Mine is an unusual situation. I was raised in a children’s home from age 4. It was a state run facility. I still love the place and have served on the alumni association – doing things with the kids now and then.I have just accepted a residential mentor position at that same facility. I will initially work night shift – monitoring the children – doing bed checks, etc. Things are MUCH different today than when I was a resident. Houseparents lived with us back then. Now residential mentors are employed in shifts. When I was a resident, children called their houseparents and teachers Mr. or Miss or Mrs. Apparently, now the kids call their houseparents by their first name – not sure I agree with this. When I was a resident, we might have occasionally went to stay with a relative on the weekend, and we generally went away on the holidays for vacation. Now the kids seem to go away most weekends and the facility is more like a boarding school than a children’s home.
I have fond memories of two houseparents when growing up at the home. One was young, very much a tomboy and would take us outside and play sports with us. She was great fun, but was also quite firm and we knew not to cross her. We respected her. She was there many years and eventually became the girls dean.
The other houseparent that I remember well was an elderly, small lady that was soft-spoken and sweet. A grandmotherly type. She was kind and affectionate and we wanted to please her.
I cannot remember most of the others, probably because they were less involved with us. I understand that you can be involved or you can just go in and do your job. It’s up to you how much you want to do.
So, over the seven years that I lived at the home, two houseparents stood out in my memory for good reasons. There was also one houseparent that was quite cruel – but she was the exception to the rule – thank heavens!
I want to be a positive influence on these kids and this is why I am seeking your experienced advice. I do not have a sugary-coated idea of what the work will entail. I KNOW that I will be dealing with moods, manipulations and frustrations, etc. Kids are kids are kids – and these kids are no different – just acting out more because of more difficult circumstances. I just want to do what I can to make a difference in their life. I don’t have expectations of them – I just want to do FOR them.
Eventually, I want to work on the long weekend shift (3 long days on) 4 off. This may take several months as this particular schedule is generally offered to existing mentors. The newbies usually work nights – earning their stripes and easing into the understanding of the role of a residential mentor. It’s important so that I can still have the time to work on my farmhouse, garden, etc.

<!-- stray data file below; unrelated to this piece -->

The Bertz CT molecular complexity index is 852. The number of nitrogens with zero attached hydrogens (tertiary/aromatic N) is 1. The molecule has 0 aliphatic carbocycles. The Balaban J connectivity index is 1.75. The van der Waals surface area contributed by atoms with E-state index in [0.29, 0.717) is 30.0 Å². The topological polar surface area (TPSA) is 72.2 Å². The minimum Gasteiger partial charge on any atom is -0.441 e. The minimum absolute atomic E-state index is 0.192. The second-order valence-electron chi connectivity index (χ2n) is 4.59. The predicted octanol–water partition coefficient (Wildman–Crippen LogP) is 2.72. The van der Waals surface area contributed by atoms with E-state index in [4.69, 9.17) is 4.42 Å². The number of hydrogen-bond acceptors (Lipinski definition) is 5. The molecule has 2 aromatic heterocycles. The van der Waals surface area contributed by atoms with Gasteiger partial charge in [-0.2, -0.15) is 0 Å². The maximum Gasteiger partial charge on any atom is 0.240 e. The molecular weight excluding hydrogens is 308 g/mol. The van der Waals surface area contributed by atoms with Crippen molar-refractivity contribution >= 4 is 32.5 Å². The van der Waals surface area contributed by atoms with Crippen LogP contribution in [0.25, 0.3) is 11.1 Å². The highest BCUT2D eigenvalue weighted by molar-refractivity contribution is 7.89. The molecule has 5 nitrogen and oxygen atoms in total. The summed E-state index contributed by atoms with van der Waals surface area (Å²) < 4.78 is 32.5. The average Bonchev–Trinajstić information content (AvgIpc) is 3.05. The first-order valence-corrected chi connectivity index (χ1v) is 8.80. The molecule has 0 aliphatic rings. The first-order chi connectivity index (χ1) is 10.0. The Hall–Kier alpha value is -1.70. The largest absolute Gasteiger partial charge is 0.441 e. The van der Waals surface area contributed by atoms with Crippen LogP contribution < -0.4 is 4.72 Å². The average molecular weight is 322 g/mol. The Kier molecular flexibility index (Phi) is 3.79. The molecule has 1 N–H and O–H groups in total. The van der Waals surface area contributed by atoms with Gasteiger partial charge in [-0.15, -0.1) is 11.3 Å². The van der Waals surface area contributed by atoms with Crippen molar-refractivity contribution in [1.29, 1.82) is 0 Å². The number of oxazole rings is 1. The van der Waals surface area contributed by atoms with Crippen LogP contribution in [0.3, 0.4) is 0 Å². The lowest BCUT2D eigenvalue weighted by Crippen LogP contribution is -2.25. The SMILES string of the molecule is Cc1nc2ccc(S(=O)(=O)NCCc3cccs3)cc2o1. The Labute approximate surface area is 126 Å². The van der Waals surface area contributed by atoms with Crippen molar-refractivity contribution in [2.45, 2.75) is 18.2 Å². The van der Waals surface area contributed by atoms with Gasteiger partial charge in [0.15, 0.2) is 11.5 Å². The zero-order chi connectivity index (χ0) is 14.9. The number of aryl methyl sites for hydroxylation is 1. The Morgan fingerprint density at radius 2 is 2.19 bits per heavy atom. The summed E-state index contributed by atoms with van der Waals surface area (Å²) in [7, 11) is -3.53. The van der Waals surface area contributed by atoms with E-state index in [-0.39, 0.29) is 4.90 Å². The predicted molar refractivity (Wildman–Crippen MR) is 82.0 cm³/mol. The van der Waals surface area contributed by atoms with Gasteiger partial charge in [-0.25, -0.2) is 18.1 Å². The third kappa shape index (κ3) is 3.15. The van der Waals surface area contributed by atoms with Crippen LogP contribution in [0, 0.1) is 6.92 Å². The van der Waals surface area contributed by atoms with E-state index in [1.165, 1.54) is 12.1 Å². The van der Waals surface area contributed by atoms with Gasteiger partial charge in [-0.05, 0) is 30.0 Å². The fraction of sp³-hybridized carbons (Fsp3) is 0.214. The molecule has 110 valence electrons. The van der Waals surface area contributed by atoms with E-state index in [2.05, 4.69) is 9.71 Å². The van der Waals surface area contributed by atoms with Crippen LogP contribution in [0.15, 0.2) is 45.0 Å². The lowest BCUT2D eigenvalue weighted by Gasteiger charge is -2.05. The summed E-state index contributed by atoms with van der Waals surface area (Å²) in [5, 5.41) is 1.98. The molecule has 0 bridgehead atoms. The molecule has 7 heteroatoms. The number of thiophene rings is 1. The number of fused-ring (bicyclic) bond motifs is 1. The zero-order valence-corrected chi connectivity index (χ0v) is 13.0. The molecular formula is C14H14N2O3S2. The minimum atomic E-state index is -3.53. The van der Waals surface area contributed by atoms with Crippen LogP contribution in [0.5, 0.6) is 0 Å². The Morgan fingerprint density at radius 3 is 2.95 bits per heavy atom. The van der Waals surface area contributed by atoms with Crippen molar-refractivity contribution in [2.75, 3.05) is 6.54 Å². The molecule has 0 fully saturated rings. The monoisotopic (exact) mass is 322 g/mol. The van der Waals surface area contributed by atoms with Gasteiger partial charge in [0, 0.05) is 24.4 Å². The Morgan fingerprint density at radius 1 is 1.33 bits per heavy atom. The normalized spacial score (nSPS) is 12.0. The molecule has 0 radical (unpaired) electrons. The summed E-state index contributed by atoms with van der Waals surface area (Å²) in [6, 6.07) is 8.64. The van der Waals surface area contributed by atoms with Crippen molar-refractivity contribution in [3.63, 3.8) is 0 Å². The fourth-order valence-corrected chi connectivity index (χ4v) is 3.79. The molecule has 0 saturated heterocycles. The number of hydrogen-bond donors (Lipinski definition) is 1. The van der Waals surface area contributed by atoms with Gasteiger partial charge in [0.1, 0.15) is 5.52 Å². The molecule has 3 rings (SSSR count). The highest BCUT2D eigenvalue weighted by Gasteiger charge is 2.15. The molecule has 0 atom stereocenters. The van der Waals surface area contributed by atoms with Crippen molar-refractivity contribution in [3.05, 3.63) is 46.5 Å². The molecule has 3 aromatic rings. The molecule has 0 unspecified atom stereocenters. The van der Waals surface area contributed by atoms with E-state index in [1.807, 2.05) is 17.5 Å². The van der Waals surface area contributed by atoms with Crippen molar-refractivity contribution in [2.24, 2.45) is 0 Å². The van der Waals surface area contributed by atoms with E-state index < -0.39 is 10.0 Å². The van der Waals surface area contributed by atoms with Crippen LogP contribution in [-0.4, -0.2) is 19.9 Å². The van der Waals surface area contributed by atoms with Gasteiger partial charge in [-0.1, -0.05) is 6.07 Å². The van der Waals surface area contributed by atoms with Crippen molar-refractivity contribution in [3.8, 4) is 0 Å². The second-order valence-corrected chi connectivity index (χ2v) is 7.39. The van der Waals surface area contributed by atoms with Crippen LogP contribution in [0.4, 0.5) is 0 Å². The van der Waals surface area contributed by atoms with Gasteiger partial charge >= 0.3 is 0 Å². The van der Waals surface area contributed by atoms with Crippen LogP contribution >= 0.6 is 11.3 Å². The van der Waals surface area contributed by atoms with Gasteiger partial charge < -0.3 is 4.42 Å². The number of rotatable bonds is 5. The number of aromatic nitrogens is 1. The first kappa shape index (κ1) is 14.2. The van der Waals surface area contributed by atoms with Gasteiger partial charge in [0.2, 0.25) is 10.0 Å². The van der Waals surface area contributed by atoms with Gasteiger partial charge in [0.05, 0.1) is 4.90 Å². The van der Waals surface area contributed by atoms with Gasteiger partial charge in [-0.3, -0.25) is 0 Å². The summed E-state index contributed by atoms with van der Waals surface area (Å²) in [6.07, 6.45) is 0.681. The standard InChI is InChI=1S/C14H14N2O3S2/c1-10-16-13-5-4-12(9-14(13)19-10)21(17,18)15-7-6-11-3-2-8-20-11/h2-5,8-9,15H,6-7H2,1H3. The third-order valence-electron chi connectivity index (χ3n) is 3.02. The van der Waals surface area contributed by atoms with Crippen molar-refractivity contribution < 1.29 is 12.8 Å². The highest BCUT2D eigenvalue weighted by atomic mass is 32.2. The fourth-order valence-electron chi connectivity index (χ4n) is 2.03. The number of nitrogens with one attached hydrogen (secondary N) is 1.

I’m a tough cookie, so I will ride out whatever difficult situations I encounter. I will not give up.
I’m seeking advice from folks that work on shifts at similar facilities.
1. How did you establish yourself as a houseparent on your first job? Some do’s and don’ts would be much appreciated!
Mike’s comments are in BLUE!!
I can honestly say I made a few mistakes the first time I was a houseparent. I received no training so I had to wing it. I didn’t know what to do so I too often, let the children tell me how it was done. The best thing you can do to establish yourself is make sure you receive training. Get to know the facility, not only the rules but also the philosophies. If you know the rules and philosophies it is much easier to establish yourself, just follow them. Don’t let your desire to be friends with the children impair your judgment. You want to have a good relationship with the children, but it is a lot better to have mutual respect than friendship.
Don’t ever accept, “This is how our old mentor/houseparent did this.” My usual response is, “I am not your old houseparent.”
Always try to be fair and honest. Most of the children you work with will be very good at lying, they are also very good at spotting somebody else that is doing it.
I could probably write a whole book just on this question, but I think you get the idea. There is a bunch of other material elsewhere on this site that will give additional tips. Read the Forum Archive and Houseparent Articles.
2. I was formerly a company director, so wore a lot of dresses – which is most comfortable for me – the only jeans I like are bibs – will this pose a problem with the other staff? Will they think I’m too dressy? I can’t afford new casual clothes at the moment.Wear what you have until you can get what you need. However, you will want to do your best to try and fit in.
You don’t need to have new casual clothing. Some people think I’m cheap, but I buy more than half my clothes at thrift stores. My wife gets many of hers also. In my less financially secure days, it was the only way to get name brand clothing.
3. I was reading that you cannot hug a kid. How do you all show affection whilst obeying this policy? Advice please? What if a kid hugs you?
Most facilities don’t allow a frontal hug, however they will usually allow a side hug. In our fist facility we called it the “Sonlight Hug”. You stand side by side, put one arm to the other person’s opposite shoulder and squeeze. I still use it today, especially on teen girls.
There are many ways to show affection without hugs, your speech and actions toward the children will speak volumes. Building a good respectful relationship will go a very long way in showing affection.
If a kid hugs you: #1- follow the policy of your facility. If no contact is allowed, you have to do what you have to do. If some contact is allowed and you can use a side hug, move to that position, or place your hands on their shoulders, or hold hands. Sometimes only a little contact is all that is needed.
I hope you find this useful and that others will share their ideas.